As of Oct. 26, the UW Medicine Virology Lab had detected nearly 90 cases of respiratory syncytial virus (RSV) in samples from throughout the Puget Sound region.
Sparrow Helland, a registered nurse and the assistant nurse manager of the Pediatric Clinic at Harborview, says the clinic is receiving an increase in calls and visits from families concerned about RSV.
“Usually during this time of year, for Octobers previous to 2020, we maybe had zero to three cases testing positive. Right now, in the community and particularly in our clinic, it is significantly more,” said Helland. “Those at greatest risk are under 2 years of age.”
Children born prematurely or with underlying lung or cardiovascular conditions may be at a higher risk of serious illness if they contract RSV. Helland estimated that only about 1% of all RSV cases end up requiring hospital admission. Most infections resolve on their own in a week or two.
Common symptoms parallel other respiratory viruses and can include fever, coughing and congestion. Symptoms specific to RSV include secretions draining from a child’s nose and a sudden loss of appetite or drop in activity level.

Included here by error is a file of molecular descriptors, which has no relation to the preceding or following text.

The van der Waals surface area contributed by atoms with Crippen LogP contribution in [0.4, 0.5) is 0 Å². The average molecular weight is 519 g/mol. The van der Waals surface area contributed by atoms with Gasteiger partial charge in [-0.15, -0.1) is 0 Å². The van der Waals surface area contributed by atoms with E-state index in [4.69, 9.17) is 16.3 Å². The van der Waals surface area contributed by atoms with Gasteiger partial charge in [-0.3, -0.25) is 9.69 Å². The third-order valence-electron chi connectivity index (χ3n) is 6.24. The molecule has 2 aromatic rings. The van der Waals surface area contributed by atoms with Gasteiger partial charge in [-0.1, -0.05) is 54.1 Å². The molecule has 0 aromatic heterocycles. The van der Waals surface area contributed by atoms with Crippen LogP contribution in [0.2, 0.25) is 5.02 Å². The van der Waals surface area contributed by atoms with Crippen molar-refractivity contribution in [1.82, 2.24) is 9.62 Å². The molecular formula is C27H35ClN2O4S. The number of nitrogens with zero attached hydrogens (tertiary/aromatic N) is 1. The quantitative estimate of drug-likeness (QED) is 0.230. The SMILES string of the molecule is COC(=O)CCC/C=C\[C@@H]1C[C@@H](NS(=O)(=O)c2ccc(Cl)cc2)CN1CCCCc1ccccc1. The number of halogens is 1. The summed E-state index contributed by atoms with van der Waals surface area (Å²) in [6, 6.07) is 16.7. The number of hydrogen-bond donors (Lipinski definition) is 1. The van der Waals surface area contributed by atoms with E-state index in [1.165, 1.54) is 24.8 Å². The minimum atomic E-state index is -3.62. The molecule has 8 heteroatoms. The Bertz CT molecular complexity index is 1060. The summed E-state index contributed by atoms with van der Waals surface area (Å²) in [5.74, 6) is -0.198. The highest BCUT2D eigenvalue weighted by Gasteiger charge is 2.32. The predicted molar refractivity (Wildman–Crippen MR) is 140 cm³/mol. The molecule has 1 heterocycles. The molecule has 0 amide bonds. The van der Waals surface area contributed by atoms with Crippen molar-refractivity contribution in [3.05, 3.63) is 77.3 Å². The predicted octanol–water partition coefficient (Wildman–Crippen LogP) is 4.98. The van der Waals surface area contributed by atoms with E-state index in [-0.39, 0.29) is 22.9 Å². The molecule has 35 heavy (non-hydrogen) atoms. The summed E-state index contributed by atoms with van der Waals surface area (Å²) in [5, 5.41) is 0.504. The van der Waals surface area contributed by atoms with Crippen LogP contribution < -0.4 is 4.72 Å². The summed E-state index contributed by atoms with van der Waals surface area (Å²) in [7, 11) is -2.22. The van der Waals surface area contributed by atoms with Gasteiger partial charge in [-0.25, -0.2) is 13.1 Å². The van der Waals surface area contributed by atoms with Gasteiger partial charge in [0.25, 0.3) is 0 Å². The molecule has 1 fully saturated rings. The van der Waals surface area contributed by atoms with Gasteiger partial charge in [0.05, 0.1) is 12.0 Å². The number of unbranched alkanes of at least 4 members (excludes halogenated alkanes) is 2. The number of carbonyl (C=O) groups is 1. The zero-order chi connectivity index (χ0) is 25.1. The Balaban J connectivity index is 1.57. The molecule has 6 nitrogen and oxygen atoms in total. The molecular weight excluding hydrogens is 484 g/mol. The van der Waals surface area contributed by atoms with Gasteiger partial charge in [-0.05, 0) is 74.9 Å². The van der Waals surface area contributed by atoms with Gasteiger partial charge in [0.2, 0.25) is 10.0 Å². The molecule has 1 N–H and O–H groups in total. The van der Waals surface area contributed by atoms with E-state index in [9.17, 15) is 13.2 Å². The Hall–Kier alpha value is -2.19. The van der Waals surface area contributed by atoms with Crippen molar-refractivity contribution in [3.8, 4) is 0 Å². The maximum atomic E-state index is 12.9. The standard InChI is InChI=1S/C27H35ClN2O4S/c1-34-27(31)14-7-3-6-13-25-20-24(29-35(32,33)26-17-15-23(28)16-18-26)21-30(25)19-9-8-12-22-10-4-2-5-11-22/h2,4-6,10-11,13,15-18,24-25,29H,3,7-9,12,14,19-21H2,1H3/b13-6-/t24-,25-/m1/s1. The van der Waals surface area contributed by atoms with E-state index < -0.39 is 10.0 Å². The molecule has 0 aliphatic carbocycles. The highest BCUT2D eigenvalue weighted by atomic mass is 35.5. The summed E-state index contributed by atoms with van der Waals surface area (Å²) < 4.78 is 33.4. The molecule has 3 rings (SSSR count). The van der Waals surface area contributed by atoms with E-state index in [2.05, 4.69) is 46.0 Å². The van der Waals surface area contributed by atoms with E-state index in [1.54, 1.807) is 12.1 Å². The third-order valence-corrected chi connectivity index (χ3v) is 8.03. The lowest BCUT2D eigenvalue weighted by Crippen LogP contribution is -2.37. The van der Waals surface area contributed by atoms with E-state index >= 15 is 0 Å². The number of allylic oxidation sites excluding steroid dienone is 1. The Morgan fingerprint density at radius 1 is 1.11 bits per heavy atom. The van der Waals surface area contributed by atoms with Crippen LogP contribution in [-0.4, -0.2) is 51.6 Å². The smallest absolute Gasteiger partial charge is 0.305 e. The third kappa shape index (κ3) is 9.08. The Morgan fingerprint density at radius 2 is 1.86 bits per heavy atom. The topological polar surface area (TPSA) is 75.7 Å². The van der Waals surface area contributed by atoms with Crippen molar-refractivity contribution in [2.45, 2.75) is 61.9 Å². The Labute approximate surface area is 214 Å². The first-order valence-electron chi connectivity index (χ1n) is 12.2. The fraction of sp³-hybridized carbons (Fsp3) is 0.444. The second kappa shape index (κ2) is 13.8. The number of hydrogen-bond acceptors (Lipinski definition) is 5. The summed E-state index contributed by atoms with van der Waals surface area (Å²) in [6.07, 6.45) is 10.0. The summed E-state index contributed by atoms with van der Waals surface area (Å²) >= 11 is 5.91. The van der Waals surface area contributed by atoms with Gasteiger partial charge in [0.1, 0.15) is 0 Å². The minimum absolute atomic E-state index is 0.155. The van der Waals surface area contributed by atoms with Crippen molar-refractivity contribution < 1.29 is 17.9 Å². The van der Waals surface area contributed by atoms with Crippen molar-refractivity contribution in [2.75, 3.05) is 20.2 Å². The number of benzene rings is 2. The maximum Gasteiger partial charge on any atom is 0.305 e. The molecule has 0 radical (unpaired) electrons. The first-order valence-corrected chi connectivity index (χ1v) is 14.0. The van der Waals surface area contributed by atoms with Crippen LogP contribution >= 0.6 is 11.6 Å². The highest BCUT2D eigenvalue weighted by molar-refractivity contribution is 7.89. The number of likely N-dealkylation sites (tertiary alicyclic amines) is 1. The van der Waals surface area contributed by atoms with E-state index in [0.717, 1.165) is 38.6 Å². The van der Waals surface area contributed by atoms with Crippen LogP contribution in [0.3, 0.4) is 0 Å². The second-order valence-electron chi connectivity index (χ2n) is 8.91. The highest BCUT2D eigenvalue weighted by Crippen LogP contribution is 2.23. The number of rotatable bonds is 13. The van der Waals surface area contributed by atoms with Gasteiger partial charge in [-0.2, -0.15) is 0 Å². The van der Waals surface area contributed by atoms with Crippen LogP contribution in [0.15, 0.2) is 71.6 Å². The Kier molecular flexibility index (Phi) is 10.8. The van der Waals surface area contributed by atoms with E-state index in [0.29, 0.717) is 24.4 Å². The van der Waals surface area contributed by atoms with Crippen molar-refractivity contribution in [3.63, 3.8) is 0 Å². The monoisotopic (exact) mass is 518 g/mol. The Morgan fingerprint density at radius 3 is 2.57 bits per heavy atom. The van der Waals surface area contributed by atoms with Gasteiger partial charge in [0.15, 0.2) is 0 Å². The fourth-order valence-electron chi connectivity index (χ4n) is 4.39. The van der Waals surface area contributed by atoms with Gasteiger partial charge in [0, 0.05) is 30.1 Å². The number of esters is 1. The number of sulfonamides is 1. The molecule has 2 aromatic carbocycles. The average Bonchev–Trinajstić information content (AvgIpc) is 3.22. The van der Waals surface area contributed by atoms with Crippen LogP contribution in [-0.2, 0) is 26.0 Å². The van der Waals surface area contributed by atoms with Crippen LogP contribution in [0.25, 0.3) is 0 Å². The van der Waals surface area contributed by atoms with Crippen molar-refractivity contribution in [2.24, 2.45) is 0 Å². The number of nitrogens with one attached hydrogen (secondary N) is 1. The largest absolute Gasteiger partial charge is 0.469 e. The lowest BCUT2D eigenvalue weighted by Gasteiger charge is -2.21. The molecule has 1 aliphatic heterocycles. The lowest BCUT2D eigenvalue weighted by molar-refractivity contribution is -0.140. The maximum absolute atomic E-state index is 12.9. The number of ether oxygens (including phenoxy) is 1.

“Pale (skin) is an early warning sign, so if you're noticing that your child's color is off, that means get help,” Helland said. “Some things that would lead us to believe they need a (hospital) admission are high fever, lethargy, difficulty breathing, oxygen need, the inability to maintain their hydration or keeping up with their mealtimes. Also, if their urine output is decreased. Those are all concerns.”
Helland discourages giving cough drops to children with RSV symptoms because the drops can suppress the ability to clear mucus, which is a top priority during home treatment. She says a pediatrician or healthcare provider can help determine if your child is ill with RSV or another respiratory virus, and then map out a course of care.